2010 F


Description | Metamaterials | Control Loop | Proposed Site | Gallery | References | Team


Artificial materials that exhibit properties which may not be readily available in nature. Three groups of metamaterials can be found in metadome: electromagnetic, acoustic and seismic metamaterials. In addition, we use modern materials that are not metamaterials by the structure, yet provide unique novel properties.

Electromagnetic Metamaterials

These materials impact the way electromagnetic waves travel through the substance. Electromagnetic cloak, a cover that will render certain objects in the dome invisible, was suggested as one of the first metamaterial applications. In metadome, for the strongest effect, cloaked objects should be noticeable with some other sense: i.e. the audience should still be able to touch, hear the object.

Bump without a cloak Bump with a cloak

Another aspect of unnatural electromagnetic wave propagation can be observed at the contact surface between two different materials, where one of them is electromagnetic metamaterial. Negative refraction breaks light waves reversely to the standard physics postulates. Effects such as the one seen in the figure on the right can be achieved with appropriately designed metamaterials.

Negative refraction

Superlens is a metamaterial-powered microscope that defies the diffraction limit and delivers image resolutions beyond those conventional microscopes can deliver. In metadome the superlens enables participants to explore yet unseen objects. The images generated by the microscope are also displayed on certain parts of the dome.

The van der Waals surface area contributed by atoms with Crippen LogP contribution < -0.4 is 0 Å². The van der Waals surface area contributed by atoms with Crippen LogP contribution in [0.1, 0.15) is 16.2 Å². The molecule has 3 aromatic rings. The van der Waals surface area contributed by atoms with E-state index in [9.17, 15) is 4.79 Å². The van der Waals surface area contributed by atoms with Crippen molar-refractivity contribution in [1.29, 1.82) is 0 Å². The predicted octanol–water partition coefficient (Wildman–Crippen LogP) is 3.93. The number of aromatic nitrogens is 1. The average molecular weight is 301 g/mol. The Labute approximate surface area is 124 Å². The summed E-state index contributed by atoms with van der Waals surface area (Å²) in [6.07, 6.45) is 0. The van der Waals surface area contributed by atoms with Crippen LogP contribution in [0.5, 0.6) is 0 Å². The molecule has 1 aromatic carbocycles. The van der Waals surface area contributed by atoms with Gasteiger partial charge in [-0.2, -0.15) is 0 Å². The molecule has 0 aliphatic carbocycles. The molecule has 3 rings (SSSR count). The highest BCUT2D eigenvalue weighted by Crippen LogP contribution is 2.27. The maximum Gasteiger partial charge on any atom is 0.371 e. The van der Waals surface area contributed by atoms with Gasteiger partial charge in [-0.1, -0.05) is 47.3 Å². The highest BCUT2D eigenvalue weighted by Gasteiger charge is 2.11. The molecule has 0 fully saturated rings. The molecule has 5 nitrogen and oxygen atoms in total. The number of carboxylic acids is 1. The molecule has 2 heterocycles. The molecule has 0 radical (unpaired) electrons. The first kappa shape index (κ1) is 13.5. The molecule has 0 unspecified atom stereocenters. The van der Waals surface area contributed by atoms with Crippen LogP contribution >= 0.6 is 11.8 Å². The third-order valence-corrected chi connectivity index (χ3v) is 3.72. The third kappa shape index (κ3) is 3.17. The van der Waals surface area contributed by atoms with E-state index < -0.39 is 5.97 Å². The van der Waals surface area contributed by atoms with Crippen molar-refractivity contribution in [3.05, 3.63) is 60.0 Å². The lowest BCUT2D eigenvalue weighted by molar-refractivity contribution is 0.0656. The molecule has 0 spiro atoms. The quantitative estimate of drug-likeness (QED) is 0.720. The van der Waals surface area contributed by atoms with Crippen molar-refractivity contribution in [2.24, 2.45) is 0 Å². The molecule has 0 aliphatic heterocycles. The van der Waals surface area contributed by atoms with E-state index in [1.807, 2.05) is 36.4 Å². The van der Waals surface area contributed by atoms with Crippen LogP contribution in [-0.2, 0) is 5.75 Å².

Image with the superlens (top) strongest optical microscope (bottom).

Seismic Metamaterials

These materials are influencing the way mechanical waves travel. They are specifically designed with seismic waves in mind. The seismic cloak can protect structures from the destructive effect of eathquakes by guiding the mechanical waves around the building it protects. In metadome we harness the seismic cloak in two ways. First we deploy patches of the seismic cloak and artificially generate controlled ground movement within the dome. The participants can then decide if they want to experience the quake or to stay on the firm, cloak-protected surface. The experiment can provide the information about how people find the balance between safety and curiosity. Second, we engineer the seismic cloak around metadome, effectively protecting it from possible earthquakes.

Seismic cloak

Acoustic Metamaterials

Using acoustic metamaterials, the directions of sound through the medium can be controlled. In metadome we use acoustic metamaterials to guide sound wave within the dome and even cloak certain matters from acoustic detection. This can render some walls of the dome "deaf". We also produce the reverse Doppler effect, where the pitch of the sound is changed counterintuitively to the standard physics. We coordinate the reverse Doppler experience with situations where people expect the Doppler effect. For example driving through the dome.

Additional Materials

Active Smart Glass. In metadome, liquid crystal active smart glass is utilized for the top half of the entire structure. Liquid crystal metaglass uses crystals sandwiched in between two layers of conductive coating on glass as a means of controlling translucency.When no electrical charge is applied to the conductive coating, the crystals in the film diffuse light and the glass is translucent; when an electrical charge is applied the crystals become oriented and the glass becomes transparent. Any degree of translucency is possible by means of voltage control. The basic principle of this type of smart glass is illustrated in the figure:

Smart glass principle